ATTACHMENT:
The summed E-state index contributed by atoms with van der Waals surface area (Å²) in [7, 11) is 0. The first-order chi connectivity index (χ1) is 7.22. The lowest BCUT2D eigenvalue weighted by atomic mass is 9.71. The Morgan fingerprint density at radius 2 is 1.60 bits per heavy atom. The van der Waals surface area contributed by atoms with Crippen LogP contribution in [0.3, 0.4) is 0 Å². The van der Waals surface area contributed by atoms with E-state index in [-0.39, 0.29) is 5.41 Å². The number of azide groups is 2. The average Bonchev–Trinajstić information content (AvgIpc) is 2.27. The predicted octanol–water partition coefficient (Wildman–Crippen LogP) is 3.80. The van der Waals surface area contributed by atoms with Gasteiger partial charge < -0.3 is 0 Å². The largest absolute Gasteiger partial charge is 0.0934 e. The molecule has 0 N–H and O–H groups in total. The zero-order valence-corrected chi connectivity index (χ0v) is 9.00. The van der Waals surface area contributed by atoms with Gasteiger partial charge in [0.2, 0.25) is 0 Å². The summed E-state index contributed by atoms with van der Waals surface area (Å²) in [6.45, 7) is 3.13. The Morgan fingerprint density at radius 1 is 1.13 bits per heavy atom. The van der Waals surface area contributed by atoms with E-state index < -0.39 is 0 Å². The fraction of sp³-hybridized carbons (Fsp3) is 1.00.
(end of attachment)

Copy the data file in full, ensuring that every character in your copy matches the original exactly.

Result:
The summed E-state index contributed by atoms with van der Waals surface area (Å²) in [7, 11) is 0. The first-order chi connectivity index (χ1) is 7.22. The lowest BCUT2D eigenvalue weighted by atomic mass is 9.71. The Morgan fingerprint density at radius 2 is 1.60 bits per heavy atom. The van der Waals surface area contributed by atoms with Crippen LogP contribution in [0.3, 0.4) is 0 Å². The van der Waals surface area contributed by atoms with E-state index in [-0.39, 0.29) is 5.41 Å². The number of azide groups is 2. The average Bonchev–Trinajstić information content (AvgIpc) is 2.27. The predicted octanol–water partition coefficient (Wildman–Crippen LogP) is 3.80. The van der Waals surface area contributed by atoms with Gasteiger partial charge < -0.3 is 0 Å². The largest absolute Gasteiger partial charge is 0.0934 e. The molecule has 0 N–H and O–H groups in total. The zero-order valence-corrected chi connectivity index (χ0v) is 9.00. The van der Waals surface area contributed by atoms with Gasteiger partial charge in [0.2, 0.25) is 0 Å². The summed E-state index contributed by atoms with van der Waals surface area (Å²) in [6.45, 7) is 3.13. The Morgan fingerprint density at radius 1 is 1.13 bits per heavy atom. The van der Waals surface area contributed by atoms with E-state index < -0.39 is 0 Å². The fraction of sp³-hybridized carbons (Fsp3) is 1.00.